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dc.contributor.authorWerner, Robert A.en_US
dc.contributor.authorAlbers, James W.en_US
dc.contributor.authorFranzblau, Alfreden_US
dc.contributor.authorArmstrong, Thomas J.en_US
dc.date.accessioned2007-04-06T18:33:30Z
dc.date.available2007-04-06T18:33:30Z
dc.date.issued1994-06en_US
dc.identifier.citationWerner, Robert A.; Albers, James W.; Franzblau, Alfred; Armstrong, Thomas J. (1994)."The relationship between body mass index and the diagnosis of carpal tunnel syndrome." Muscle & Nerve 17(6): 632-636. <http://hdl.handle.net/2027.42/50161>en_US
dc.identifier.issn0148-639Xen_US
dc.identifier.issn1097-4598en_US
dc.identifier.urihttps://hdl.handle.net/2027.42/50161
dc.identifier.urihttp://www.ncbi.nlm.nih.gov/sites/entrez?cmd=retrieve&db=pubmed&list_uids=8196706&dopt=citationen_US
dc.description.abstractIncreased weignt and, more recently, body mass index (BMI), have been suggested as risk factors for carpal tunnel syndrome (CTS). In an effort to determine the relative risk (RR) of obesity in the development of CTS, 949 patients who had an evaluation of the right upper extremity that included motor and sensory conduction studies of the median and ulnar nerves were reviewed. Of these patients, 261 were diagnosed with a median mononeuropathy at the wrist. Those individuals who were classified as obese (BMI > 29) were 2.5 times more likely than slender individuals (BMI < 20) to be diagnosed with CTS. Forty-three percent of obese women and 32% of obese men had the diagnosis of CTS compared to 21% of slender women and 0% of slender men. © 1994 John Wiley & Sons, Inc.en_US
dc.format.extent499639 bytes
dc.format.extent3118 bytes
dc.format.mimetypeapplication/pdf
dc.format.mimetypetext/plain
dc.publisherWiley Subscription Services, Inc., A Wiley Companyen_US
dc.subject.otherLife and Medical Sciencesen_US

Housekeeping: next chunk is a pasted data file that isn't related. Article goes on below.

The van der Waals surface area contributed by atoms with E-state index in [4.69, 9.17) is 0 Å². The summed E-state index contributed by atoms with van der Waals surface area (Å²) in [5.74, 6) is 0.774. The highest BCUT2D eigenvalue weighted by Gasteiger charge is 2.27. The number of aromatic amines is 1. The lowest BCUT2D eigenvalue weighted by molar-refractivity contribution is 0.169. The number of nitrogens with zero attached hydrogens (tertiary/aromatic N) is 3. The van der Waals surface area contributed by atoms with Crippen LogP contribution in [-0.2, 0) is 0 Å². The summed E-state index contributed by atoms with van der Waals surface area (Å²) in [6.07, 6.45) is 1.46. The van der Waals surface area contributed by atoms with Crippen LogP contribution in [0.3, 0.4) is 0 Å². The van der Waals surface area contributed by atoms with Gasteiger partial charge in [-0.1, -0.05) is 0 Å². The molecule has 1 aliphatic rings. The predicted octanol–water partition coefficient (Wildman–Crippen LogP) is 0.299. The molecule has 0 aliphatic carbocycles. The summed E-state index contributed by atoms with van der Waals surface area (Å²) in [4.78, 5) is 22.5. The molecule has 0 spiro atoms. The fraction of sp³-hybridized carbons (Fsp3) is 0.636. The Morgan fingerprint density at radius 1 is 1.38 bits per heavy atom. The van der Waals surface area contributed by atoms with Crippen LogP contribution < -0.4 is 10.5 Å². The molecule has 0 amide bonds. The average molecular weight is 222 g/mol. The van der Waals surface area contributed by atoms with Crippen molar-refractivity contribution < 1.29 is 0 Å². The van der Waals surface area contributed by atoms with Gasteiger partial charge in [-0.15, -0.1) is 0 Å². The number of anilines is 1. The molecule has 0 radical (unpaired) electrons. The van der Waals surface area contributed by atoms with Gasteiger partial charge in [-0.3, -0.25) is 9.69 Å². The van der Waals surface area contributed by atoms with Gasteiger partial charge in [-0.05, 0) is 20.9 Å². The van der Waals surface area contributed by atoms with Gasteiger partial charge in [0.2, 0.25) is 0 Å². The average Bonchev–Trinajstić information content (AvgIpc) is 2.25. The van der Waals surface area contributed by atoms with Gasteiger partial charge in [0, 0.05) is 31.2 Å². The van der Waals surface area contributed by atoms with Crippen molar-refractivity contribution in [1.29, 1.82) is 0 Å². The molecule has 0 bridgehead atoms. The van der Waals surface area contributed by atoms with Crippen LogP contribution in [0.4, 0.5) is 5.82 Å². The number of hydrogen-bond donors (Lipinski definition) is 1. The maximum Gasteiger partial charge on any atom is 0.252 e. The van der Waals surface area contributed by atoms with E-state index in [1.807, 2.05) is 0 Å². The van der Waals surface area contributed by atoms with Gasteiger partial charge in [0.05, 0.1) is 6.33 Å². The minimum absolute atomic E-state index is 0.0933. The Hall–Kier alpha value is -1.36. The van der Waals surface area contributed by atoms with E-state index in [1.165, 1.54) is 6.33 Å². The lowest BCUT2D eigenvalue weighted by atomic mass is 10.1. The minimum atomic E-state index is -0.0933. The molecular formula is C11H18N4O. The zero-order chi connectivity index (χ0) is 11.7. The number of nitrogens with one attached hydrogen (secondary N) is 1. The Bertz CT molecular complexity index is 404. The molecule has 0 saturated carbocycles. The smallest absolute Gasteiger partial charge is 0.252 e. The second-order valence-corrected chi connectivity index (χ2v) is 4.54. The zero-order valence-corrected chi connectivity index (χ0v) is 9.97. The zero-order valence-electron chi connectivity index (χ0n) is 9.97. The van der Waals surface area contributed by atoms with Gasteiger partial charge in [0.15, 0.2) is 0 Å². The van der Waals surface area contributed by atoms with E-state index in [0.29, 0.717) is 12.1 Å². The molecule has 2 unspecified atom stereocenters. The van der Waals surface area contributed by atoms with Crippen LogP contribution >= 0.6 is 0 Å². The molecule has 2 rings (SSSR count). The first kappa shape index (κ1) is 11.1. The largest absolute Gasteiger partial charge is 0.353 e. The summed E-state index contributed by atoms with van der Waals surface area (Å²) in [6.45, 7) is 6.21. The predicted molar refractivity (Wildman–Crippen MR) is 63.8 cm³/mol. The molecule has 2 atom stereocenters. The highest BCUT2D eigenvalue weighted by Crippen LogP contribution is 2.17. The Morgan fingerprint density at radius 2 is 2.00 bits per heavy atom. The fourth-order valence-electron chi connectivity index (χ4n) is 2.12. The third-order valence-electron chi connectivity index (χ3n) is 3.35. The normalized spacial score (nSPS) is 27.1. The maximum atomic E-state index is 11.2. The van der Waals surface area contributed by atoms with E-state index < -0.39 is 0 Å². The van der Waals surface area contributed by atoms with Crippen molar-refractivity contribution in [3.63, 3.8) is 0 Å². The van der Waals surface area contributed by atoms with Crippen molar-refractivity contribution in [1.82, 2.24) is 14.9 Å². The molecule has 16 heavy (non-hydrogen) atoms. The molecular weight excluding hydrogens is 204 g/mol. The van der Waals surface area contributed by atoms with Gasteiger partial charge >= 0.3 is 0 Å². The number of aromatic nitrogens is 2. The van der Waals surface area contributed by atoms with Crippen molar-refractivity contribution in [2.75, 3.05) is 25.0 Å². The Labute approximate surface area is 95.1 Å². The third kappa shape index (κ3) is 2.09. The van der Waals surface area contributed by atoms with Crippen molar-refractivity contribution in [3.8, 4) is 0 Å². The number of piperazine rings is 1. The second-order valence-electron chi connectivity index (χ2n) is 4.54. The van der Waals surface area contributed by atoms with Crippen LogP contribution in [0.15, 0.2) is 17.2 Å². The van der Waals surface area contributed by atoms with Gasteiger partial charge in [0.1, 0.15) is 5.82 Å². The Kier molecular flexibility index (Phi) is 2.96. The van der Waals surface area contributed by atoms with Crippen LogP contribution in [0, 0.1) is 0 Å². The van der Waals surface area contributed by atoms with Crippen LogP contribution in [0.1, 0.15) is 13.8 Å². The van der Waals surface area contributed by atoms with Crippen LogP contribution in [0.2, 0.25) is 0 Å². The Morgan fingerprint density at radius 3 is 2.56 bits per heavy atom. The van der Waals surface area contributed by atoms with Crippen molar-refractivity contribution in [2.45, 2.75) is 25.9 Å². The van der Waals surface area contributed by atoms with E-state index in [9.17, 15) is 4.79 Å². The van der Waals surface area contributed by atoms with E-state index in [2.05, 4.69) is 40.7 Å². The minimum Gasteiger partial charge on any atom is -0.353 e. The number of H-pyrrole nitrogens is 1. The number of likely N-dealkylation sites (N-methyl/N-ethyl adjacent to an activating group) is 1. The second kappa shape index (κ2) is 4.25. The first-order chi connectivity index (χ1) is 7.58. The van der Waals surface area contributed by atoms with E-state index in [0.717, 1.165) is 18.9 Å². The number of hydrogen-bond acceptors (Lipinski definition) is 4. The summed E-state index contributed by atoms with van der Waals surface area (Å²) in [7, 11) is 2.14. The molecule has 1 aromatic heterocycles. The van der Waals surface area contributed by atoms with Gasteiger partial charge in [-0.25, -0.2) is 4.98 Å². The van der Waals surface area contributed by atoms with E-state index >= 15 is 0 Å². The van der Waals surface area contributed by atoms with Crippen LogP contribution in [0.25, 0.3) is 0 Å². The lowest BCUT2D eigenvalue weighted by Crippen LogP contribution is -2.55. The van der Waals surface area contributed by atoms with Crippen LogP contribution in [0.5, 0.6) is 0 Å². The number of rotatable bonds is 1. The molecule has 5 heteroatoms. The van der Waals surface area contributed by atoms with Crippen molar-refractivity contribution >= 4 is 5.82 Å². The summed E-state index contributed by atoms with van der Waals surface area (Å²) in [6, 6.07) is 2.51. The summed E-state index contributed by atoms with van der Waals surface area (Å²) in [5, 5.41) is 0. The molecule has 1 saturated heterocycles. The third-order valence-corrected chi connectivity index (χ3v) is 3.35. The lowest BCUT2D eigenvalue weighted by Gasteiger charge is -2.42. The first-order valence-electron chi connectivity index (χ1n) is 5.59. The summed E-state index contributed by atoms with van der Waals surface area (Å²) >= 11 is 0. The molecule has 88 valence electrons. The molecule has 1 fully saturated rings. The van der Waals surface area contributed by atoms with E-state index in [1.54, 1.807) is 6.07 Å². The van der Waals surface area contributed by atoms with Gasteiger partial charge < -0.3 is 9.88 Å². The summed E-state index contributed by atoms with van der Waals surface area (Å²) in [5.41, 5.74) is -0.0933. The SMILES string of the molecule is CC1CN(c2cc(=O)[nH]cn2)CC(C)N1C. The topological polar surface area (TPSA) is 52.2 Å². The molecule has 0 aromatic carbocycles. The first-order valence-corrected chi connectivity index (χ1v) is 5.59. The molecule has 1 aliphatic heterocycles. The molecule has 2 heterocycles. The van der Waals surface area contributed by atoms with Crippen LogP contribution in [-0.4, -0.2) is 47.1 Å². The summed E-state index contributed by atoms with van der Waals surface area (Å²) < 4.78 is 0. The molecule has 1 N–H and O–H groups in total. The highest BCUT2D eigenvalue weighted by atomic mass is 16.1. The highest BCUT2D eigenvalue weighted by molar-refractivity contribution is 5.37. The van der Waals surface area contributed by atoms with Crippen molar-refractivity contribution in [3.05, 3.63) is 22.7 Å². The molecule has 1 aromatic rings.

dc.subject.otherNeuroscience, Neurology and Psychiatryen_US
dc.titleThe relationship between body mass index and the diagnosis of carpal tunnel syndromeen_US
dc.typeArticleen_US
dc.rights.robotsIndexNoFollowen_US
dc.subject.hlbsecondlevelNeurosciencesen_US
dc.subject.hlbtoplevelHealth Sciencesen_US
dc.description.peerreviewedPeer Revieweden_US
dc.contributor.affiliationumDepartment of Physical Medicine and Rehabilitation, University of Michigan Medical Center, Ann Arbor, Michigan ; Physical Medicine and Rehabilitation Service, Veterans Affairs Medical Center, Ann Arbor, Michigan ; 1500 E. Medical Center Drive, Box 0042, University Hospital, Ann Arbor, Ml 48109-0042en_US
dc.contributor.affiliationumDepartment of Physical Medicine and Rehabilitation, University of Michigan Medical Center, Ann Arbor, Michigan ; Physical Medicine and Rehabilitation Service, Veterans Affairs Medical Center, Ann Arbor, Michigan ; Department of Neurology, University of Michigan Medical Center, Ann Arbor, Michiganen_US
dc.contributor.affiliationumDepartment of Environmental and Industrial Health, School of Public Health, University of Michigan, Ann Arbor, Michiganen_US
dc.contributor.affiliationumDepartment of Environmental and Industrial Health, School of Public Health, University of Michigan, Ann Arbor, Michiganen_US
dc.identifier.pmid8196706en_US
dc.description.bitstreamurlhttp://deepblue.lib.umich.edu/bitstream/2027.42/50161/1/880170610_ftp.pdfen_US
dc.identifier.doihttp://dx.doi.org/10.1002/mus.880170610en_US
dc.identifier.sourceMuscle & Nerveen_US
dc.owningcollnameInterdisciplinary and Peer-Reviewed


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